The numerous “friend of the court” briefs filed in the case also quarrel over the facts and assumptions underlying the dispute. One brief filed by a group of agricultural and resource economics professors suggests that the economic impact of Proposition 12 will not be as significant as the challengers predict. Under Proposition 12, they say, consumers in California will pay more for uncooked pork products, but it will have relatively little effect on other pork consumers in the U.S. The producers for whom it makes economic sense to comply with Proposition 12 will do so, the professors reason, while those who “choose not to supply the California market will suffer at most only marginal economic harm.”

Another brief, filed by a veterinarian, seeks to refute the challengers’ contention that the structure of the pork industry, with the possibility that different cuts from the same pig will go to different parts of the country, makes it impossible for producers to know whether their products will eventually be sold in California. The pork industry has developed “highly sophisticated” methods to trace and segregate pork products, Dr. Leon Barringer writes. Indeed, Barringer notes, the use of these methods allows “pork producers to make marketing claims like ‘antibiotic-free’ and ‘source-verified’ on their pork products.”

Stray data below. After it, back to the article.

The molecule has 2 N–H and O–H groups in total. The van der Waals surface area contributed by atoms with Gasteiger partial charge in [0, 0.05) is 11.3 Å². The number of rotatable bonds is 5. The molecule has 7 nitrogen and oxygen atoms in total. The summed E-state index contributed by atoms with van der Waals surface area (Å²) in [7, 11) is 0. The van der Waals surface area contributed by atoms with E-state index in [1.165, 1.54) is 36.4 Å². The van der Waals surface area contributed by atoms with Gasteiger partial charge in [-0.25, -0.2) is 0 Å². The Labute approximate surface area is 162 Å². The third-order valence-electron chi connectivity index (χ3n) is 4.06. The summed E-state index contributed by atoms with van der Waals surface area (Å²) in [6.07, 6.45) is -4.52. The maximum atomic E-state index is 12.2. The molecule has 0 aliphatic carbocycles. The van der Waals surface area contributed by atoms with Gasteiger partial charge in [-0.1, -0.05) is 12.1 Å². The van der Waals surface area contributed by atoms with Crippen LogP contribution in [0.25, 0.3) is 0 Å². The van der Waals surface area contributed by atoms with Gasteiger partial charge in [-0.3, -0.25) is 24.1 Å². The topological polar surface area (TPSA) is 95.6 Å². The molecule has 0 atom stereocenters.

Two other briefs filed by veterinarians spar over what benefits Proposition 12 may provide to animals. In a brief supporting the challengers, the American Association of Swine Veterinarians cites “a well-established body of scientific literature” demonstrating that the use of both individual stalls and group pens “can be important in managing a healthy herd. Categorically banning one of them, as Proposition 12 does,” the group concludes, “will likely harm rather than improve animal well-being.”

But a brief by nearly 400 animal welfare scientists and vets counters that the AASV brief “relies heavily on studies published by the National Pork Board and funded by the pork industry, which focus on … economic benefits to pork producers – rather than on animal welfare.” The AASV’s analysis, the briefs says, “disregards peer-reviewed research” and “ignores the harms that gestation crates inflict on pigs.”

This article was originally published at Howe on the Court.